It’s the most important conference on climate change ever held. As leaders, scientists and activists gather in Glasgow, Scotland starting next week for the COP26 UN-sponsored forum, even sceptics are aware that extreme weather events are hitting with greater frequency globally.
And with all the previous and preliminary meetings laying the groundwork, COP26 is the time and place for real tangible action. There is now an urgency in the mission as climate change becomes a real and present danger. Glasgow is also the setting for the 27-member European Union to show its true strength as it leads the battle against climate change through its own measures, for example as a role model and ability to leverage others.
In the lead-up to COP26, the EU Parliament approved a common negotiating position for one of the bloc’s toughest ministers – Dutchman Frans Timmermans – to advocate as he leads the charge.
And make no mistake: The EU is leading the way as the world’s most prepared and determined centre of power in the fight against climate change. Before the pandemic hit, European Commission President Ursula von der Leyen had already placed climate change as the No. 1 priority and marshalled the funding and players to back it up.
Central to the effort is a plan for trading in carbon emissions that has serious economic disincentives for any non-compliant producer globally. And it is underpinned with specific target goals that reach just five years into the future, not some theoretical horizon decades hence.
Similar to how its privacy and data protection laws affected the global internet, the EU’s carbon rules will impact manufacturers and energy consumers worldwide. As the wealthiest region in the world and the biggest trader in goods and services, if you want to do business internationally, you will have to meet EU rules. It can truly set the global standard.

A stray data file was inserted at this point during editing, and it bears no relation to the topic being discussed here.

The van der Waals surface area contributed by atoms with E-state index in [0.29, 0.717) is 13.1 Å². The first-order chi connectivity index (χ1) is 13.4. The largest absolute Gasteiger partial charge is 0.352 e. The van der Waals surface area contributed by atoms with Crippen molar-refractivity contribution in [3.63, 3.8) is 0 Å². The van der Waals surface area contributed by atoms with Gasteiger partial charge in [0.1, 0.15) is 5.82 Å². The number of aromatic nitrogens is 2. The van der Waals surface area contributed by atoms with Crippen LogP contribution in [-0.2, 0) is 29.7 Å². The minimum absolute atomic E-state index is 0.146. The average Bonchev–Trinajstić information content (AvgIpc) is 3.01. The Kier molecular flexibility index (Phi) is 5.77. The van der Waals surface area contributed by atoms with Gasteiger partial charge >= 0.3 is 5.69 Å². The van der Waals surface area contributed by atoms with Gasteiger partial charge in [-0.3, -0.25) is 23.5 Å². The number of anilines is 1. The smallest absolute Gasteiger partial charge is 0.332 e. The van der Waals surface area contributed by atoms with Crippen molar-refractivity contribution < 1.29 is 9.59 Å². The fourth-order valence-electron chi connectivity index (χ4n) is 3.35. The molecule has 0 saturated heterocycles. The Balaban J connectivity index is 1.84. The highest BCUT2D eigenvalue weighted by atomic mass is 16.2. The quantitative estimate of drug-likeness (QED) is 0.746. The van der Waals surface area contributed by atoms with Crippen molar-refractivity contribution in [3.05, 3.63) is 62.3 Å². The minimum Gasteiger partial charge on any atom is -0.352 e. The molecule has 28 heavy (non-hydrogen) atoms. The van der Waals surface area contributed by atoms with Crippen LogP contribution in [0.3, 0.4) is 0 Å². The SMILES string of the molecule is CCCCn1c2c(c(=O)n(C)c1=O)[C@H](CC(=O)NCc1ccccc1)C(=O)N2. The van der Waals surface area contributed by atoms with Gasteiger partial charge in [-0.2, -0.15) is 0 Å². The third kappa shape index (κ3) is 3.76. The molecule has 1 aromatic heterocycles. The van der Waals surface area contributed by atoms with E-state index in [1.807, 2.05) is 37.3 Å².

Tasked by their own voters and consumers, European leaders and manufacturers are clear they intend to implement a bold move away from the old carbon-based paradigm for power and production. A measure of how deep that runs is an announcement last week by Volkswagen, the world’s biggest carmaker, that it will no longer build vehicles in Europe with internal combustion engines by 2035. Given the deep tradition and long history of the engines that powered the world for more than a century, it was a historic announcement.
And the EU knows it must step up now because other superpowers cannot or will not fully commit to firm action in the near future.
Although US President Joe Biden has re-engaged the international effort there is no clear program on how the US proposes to transform its own economy and move away from carbon-emitting production. And to get his budget through Congress, Biden appears to be scaling back even the cautious level of ambition in his clean energy program.
For his part, Chinese President Xi Jinping pledged that China would stop funding new coal plants abroad but rolling blackouts in October have put Beijing’s timetable for ending the use of coal at home into question. Power outages in northeastern China plunged millions of homes into darkness and triggered factory shutdowns. Even the state-run Global Times newspaper termed the electricity cuts “unexpected” and “unprecedented”.